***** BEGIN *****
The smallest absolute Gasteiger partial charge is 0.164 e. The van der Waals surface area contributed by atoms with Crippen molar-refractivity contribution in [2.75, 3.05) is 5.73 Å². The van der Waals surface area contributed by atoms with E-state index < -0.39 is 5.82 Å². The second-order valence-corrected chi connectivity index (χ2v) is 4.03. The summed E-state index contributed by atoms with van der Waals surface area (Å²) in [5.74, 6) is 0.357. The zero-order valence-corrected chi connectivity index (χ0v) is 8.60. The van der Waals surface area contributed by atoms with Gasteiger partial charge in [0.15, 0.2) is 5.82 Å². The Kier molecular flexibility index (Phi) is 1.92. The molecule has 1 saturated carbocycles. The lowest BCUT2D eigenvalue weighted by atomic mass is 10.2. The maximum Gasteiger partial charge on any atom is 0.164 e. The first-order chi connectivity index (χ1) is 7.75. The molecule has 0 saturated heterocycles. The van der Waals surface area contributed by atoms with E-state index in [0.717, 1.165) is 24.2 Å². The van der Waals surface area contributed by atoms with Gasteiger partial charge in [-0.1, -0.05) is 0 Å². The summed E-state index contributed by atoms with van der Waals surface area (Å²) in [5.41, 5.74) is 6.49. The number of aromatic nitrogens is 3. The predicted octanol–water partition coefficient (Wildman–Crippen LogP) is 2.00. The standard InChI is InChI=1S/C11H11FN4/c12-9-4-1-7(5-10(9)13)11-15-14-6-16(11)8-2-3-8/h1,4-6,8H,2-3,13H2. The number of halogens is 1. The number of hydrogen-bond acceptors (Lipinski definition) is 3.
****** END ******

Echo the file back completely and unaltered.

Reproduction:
The smallest absolute Gasteiger partial charge is 0.164 e. The van der Waals surface area contributed by atoms with Crippen molar-refractivity contribution in [2.75, 3.05) is 5.73 Å². The van der Waals surface area contributed by atoms with E-state index < -0.39 is 5.82 Å². The second-order valence-corrected chi connectivity index (χ2v) is 4.03. The summed E-state index contributed by atoms with van der Waals surface area (Å²) in [5.74, 6) is 0.357. The zero-order valence-corrected chi connectivity index (χ0v) is 8.60. The van der Waals surface area contributed by atoms with Gasteiger partial charge in [0.15, 0.2) is 5.82 Å². The Kier molecular flexibility index (Phi) is 1.92. The molecule has 1 saturated carbocycles. The lowest BCUT2D eigenvalue weighted by atomic mass is 10.2. The maximum Gasteiger partial charge on any atom is 0.164 e. The first-order chi connectivity index (χ1) is 7.75. The molecule has 0 saturated heterocycles. The van der Waals surface area contributed by atoms with E-state index in [0.717, 1.165) is 24.2 Å². The van der Waals surface area contributed by atoms with Gasteiger partial charge in [-0.1, -0.05) is 0 Å². The summed E-state index contributed by atoms with van der Waals surface area (Å²) in [5.41, 5.74) is 6.49. The number of aromatic nitrogens is 3. The predicted octanol–water partition coefficient (Wildman–Crippen LogP) is 2.00. The standard InChI is InChI=1S/C11H11FN4/c12-9-4-1-7(5-10(9)13)11-15-14-6-16(11)8-2-3-8/h1,4-6,8H,2-3,13H2. The number of halogens is 1. The number of hydrogen-bond acceptors (Lipinski definition) is 3.